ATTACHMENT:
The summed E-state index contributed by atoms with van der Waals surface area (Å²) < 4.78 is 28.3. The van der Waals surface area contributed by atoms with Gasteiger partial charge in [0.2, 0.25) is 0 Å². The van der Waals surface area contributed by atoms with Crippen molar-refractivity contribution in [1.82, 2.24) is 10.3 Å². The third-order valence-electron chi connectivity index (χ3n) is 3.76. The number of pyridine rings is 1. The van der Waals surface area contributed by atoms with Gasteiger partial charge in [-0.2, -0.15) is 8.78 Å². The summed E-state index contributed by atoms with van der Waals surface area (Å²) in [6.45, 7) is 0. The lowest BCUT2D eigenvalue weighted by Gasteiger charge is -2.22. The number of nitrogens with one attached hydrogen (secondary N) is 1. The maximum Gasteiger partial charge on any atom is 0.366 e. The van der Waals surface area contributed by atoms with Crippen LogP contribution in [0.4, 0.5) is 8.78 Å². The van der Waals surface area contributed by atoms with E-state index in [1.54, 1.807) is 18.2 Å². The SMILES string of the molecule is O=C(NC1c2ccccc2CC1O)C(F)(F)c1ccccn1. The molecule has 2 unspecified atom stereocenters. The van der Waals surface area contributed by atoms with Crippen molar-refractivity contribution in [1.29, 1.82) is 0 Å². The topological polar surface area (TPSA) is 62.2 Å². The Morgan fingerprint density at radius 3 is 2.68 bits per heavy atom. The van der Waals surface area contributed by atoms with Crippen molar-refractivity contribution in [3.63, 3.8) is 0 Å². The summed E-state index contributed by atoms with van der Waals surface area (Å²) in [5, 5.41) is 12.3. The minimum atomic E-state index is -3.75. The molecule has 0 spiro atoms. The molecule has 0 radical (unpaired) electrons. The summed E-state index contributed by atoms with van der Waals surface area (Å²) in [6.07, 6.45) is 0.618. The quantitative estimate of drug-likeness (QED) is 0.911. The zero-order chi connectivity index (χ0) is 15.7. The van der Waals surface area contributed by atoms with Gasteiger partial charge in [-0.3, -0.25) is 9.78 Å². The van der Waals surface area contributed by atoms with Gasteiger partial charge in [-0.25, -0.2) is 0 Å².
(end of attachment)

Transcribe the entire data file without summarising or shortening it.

The summed E-state index contributed by atoms with van der Waals surface area (Å²) < 4.78 is 28.3. The van der Waals surface area contributed by atoms with Gasteiger partial charge in [0.2, 0.25) is 0 Å². The van der Waals surface area contributed by atoms with Crippen molar-refractivity contribution in [1.82, 2.24) is 10.3 Å². The third-order valence-electron chi connectivity index (χ3n) is 3.76. The number of pyridine rings is 1. The van der Waals surface area contributed by atoms with Gasteiger partial charge in [-0.2, -0.15) is 8.78 Å². The summed E-state index contributed by atoms with van der Waals surface area (Å²) in [6.45, 7) is 0. The lowest BCUT2D eigenvalue weighted by Gasteiger charge is -2.22. The number of nitrogens with one attached hydrogen (secondary N) is 1. The maximum Gasteiger partial charge on any atom is 0.366 e. The van der Waals surface area contributed by atoms with Crippen LogP contribution in [0.4, 0.5) is 8.78 Å². The van der Waals surface area contributed by atoms with E-state index in [1.54, 1.807) is 18.2 Å². The SMILES string of the molecule is O=C(NC1c2ccccc2CC1O)C(F)(F)c1ccccn1. The molecule has 2 unspecified atom stereocenters. The van der Waals surface area contributed by atoms with Crippen molar-refractivity contribution in [1.29, 1.82) is 0 Å². The topological polar surface area (TPSA) is 62.2 Å². The Morgan fingerprint density at radius 3 is 2.68 bits per heavy atom. The van der Waals surface area contributed by atoms with Crippen molar-refractivity contribution in [3.63, 3.8) is 0 Å². The summed E-state index contributed by atoms with van der Waals surface area (Å²) in [5, 5.41) is 12.3. The minimum atomic E-state index is -3.75. The molecule has 0 spiro atoms. The molecule has 0 radical (unpaired) electrons. The summed E-state index contributed by atoms with van der Waals surface area (Å²) in [6.07, 6.45) is 0.618. The quantitative estimate of drug-likeness (QED) is 0.911. The zero-order chi connectivity index (χ0) is 15.7. The van der Waals surface area contributed by atoms with Gasteiger partial charge in [-0.3, -0.25) is 9.78 Å². The van der Waals surface area contributed by atoms with Gasteiger partial charge in [-0.25, -0.2) is 0 Å².